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close this bookAccess to Drugs (UNAIDS, 1998, 12 p.)
View the document(introduction...)
View the documentAt a Glance
View the documentBackground
View the documentThe Challenges
View the documentThe Responses
View the documentSelected Key Materials

The Challenges

Improving access to drugs for people living with HIV presents challenges on a variety of levels. Most countries face the following challenges to some degree, though the mix and intensity of each challenge varies from country to country.

Cost of treatment

The cost of drugs poses the greatest single challenge to individuals and to health-care systems. Although the price of the most expensive proprietary drugs (such as triazole antifungals, drugs to treat MAC and CMV infections, and antiretrovirals) will likely decrease in the years to come through the effects of competition and expiring patents, many products will probably remain financially out of reach for the majority of people living with HIV/AIDS.

Rational selection of drugs by health sector

Rational selection of a cost-effective list of drugs requires not only knowledge of drug prices and applications, but also of the health sector's capacity to use those drugs efficiently. Even before these questions are asked, however, decision-makers need detailed knowledge about morbidity (i.e. symptoms and diseases) among people living with HIV/AIDS. This is difficult when the health sector faces problems such as: limited diagnostic capacity; inadequate record-keeping; data collection focused on reportable conditions and hospitalized patients (this tends to under-report less severe conditions and those that occur among outpatients).

Inadequate health-care infrastructure

In some countries, health-care infrastructure (chiefly the physical infrastructure of health-care facilities, both public and private) is too sparse to ensure adequate usage of drugs even if these drugs were to be imported at no cost. It will be a challenge in each country to objectively assess and prioritize the possible medical and public health interventions in the existing infrastructure (as well as to assess country's needs), and to decide where it should be strengthened or expanded.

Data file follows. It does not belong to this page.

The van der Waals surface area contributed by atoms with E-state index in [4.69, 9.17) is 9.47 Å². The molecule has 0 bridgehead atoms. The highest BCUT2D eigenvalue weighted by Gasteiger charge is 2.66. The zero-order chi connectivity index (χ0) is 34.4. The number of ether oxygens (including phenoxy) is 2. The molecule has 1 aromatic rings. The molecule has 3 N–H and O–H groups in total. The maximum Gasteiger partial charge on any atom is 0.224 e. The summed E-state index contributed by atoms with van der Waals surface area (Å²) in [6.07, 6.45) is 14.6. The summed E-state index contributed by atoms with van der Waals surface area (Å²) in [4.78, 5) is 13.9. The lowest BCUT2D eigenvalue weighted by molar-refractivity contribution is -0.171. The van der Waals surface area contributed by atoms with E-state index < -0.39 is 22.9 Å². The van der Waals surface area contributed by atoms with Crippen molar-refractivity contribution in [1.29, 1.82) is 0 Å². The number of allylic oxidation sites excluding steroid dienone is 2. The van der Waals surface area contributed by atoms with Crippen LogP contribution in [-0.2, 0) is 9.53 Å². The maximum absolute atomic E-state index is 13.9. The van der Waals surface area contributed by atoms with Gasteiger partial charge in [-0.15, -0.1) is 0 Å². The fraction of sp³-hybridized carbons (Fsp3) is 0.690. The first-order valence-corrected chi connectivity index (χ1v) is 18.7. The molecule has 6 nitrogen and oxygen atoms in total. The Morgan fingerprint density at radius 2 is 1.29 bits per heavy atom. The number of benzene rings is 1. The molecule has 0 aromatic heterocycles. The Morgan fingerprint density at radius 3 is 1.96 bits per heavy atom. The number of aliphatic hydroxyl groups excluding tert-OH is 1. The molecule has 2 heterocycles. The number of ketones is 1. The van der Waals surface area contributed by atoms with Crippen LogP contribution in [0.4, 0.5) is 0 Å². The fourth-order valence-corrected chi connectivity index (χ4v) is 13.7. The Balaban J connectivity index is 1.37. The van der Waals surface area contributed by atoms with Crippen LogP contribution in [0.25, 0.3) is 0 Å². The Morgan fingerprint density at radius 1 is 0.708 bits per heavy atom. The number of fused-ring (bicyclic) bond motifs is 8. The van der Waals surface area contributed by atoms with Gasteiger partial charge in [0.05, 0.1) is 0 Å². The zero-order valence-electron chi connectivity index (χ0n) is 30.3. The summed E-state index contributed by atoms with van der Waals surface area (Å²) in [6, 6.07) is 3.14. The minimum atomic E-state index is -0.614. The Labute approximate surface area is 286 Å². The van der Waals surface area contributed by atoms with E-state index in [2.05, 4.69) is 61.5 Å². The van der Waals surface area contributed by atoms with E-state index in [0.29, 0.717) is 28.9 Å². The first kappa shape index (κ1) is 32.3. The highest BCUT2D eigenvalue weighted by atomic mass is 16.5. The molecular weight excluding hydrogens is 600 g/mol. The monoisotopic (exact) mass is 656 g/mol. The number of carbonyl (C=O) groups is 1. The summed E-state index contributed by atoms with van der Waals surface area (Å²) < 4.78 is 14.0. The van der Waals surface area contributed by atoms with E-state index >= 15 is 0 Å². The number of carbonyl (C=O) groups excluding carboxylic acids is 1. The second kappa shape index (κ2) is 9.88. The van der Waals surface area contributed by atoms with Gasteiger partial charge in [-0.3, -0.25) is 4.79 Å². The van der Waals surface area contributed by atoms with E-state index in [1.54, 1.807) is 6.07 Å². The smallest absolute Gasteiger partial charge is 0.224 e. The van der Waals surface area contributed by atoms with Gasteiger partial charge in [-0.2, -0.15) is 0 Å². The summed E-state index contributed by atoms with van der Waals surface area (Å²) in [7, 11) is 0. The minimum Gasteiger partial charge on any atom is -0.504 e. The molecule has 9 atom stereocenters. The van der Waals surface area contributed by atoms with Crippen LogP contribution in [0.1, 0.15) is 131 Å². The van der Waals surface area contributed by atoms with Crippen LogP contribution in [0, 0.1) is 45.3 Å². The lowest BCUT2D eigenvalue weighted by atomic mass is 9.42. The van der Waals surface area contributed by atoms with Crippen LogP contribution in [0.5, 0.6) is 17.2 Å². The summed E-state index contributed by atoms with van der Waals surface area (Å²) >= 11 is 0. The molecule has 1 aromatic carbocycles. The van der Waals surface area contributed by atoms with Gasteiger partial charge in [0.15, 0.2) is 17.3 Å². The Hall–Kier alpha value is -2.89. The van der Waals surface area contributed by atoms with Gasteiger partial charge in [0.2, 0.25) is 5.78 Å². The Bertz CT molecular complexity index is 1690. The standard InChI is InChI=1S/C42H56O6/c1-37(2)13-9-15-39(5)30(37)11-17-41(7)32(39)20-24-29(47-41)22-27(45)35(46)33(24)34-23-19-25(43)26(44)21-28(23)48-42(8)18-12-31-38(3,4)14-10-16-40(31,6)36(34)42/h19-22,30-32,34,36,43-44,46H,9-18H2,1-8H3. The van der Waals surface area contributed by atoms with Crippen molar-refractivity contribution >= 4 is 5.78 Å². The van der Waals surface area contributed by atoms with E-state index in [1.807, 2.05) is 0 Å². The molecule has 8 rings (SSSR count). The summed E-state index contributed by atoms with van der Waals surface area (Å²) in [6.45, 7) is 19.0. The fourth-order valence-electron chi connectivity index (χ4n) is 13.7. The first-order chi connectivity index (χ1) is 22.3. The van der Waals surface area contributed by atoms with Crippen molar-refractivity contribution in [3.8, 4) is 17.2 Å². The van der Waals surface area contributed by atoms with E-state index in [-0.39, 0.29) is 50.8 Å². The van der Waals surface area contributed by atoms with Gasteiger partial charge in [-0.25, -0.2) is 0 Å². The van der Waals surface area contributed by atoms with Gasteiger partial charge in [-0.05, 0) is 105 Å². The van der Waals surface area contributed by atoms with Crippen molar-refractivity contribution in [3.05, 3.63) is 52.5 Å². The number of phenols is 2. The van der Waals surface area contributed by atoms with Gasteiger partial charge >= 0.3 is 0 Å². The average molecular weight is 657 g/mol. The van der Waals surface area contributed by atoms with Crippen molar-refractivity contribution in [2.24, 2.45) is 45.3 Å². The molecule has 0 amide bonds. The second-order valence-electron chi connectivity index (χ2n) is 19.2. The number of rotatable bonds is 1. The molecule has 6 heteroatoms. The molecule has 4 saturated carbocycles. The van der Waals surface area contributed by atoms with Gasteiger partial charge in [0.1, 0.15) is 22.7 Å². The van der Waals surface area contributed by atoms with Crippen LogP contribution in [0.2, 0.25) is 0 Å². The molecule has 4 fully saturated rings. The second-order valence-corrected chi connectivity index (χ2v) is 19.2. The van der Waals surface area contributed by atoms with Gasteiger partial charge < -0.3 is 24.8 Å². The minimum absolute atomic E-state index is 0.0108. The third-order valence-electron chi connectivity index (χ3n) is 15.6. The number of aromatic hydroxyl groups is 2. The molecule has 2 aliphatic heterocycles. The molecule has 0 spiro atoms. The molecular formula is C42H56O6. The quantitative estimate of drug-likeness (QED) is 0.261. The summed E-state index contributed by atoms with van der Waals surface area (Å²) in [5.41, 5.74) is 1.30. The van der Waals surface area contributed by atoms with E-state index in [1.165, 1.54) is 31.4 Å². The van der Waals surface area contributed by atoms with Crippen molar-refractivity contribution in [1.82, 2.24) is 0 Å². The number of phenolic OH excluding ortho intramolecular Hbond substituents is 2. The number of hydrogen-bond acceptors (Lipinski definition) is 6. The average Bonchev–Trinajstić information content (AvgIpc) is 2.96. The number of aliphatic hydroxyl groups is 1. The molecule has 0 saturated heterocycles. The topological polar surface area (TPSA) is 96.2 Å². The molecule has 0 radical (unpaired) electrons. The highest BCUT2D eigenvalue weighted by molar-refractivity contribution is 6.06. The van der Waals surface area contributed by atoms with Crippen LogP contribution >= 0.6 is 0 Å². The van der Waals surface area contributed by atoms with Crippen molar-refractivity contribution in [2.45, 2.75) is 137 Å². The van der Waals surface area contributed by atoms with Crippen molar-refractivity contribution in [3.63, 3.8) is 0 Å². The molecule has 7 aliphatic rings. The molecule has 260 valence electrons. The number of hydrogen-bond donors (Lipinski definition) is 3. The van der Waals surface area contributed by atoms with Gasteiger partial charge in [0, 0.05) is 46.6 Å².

Distribution and administration

As with infrastructure, many countries do not have adequate distribution systems or sufficient trained personnel to permit drugs to get to the people who need them. Improvements may be required in a variety of areas including transport systems, drug handling, stock control, and record-keeping.

Rational drug use by care providers and clients

Proper use of most drugs for HIV requires training and information for doctors, nurses, pharmacists, and other care providers. It also requires knowledgeable clients since about 70 to 80% of health care takes place in the household rather than in hospitals or clinics, with people making their own decisions about which drugs to use. In many settings, however, reliable information is not available and drug use may therefore be strongly influenced by uninformed friends and relatives, traditional healers and unqualified entrepreneurs.

Political commitment

The priority given to AIDS-related needs in national policy and health budgets is partly the result of analysis, taking into account factors such as prevalence of HIV, its impact on society, and other important needs faced by the country. However, it is also highly dependent on how much of a voice people infected or affected by HIV (i.e., not just people living with HIV but their families, friends and support network) have in the decision making process. In the absence of pressure from them it is likely that their needs will be given a low priority. This is a particular challenge in places where the social consequences of disclosing HIV infection are onerous, and where independent political advocacy is difficult.

Ethical considerations about rationing scarce drugs

Since full access to all drugs needed by people living with HIV is not realizable in the short term in the vast majority of countries, some types of drugs will need to be rationed. This inevitably gives rise to both practical and ethical questions. For instance, what criteria will be used to decide whether an infected person receives treatment or not? (For further information see module 9 of the WHO Guidelines listed in the Selected Key Materials.)